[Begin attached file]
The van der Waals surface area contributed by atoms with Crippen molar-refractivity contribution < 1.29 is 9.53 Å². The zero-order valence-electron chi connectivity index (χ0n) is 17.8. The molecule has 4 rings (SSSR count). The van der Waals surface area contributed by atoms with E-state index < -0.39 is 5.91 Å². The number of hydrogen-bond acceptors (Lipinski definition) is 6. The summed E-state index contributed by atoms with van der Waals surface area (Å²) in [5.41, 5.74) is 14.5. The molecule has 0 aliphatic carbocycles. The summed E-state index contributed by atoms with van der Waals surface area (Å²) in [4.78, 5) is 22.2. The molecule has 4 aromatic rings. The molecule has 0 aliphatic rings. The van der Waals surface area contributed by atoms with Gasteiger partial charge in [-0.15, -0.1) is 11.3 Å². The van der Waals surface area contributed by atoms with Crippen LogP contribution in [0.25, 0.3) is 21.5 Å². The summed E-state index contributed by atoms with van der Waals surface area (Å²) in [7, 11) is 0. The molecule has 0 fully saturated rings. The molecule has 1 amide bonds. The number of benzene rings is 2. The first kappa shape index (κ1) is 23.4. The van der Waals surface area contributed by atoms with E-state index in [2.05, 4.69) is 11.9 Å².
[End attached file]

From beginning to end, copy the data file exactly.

The van der Waals surface area contributed by atoms with Crippen molar-refractivity contribution < 1.29 is 9.53 Å². The zero-order valence-electron chi connectivity index (χ0n) is 17.8. The molecule has 4 rings (SSSR count). The van der Waals surface area contributed by atoms with E-state index < -0.39 is 5.91 Å². The number of hydrogen-bond acceptors (Lipinski definition) is 6. The summed E-state index contributed by atoms with van der Waals surface area (Å²) in [5.41, 5.74) is 14.5. The molecule has 0 aliphatic carbocycles. The summed E-state index contributed by atoms with van der Waals surface area (Å²) in [4.78, 5) is 22.2. The molecule has 4 aromatic rings. The molecule has 0 aliphatic rings. The van der Waals surface area contributed by atoms with Gasteiger partial charge in [-0.15, -0.1) is 11.3 Å². The van der Waals surface area contributed by atoms with Crippen LogP contribution in [0.25, 0.3) is 21.5 Å². The summed E-state index contributed by atoms with van der Waals surface area (Å²) in [7, 11) is 0. The molecule has 0 fully saturated rings. The molecule has 1 amide bonds. The number of benzene rings is 2. The first kappa shape index (κ1) is 23.4. The van der Waals surface area contributed by atoms with E-state index in [2.05, 4.69) is 11.9 Å².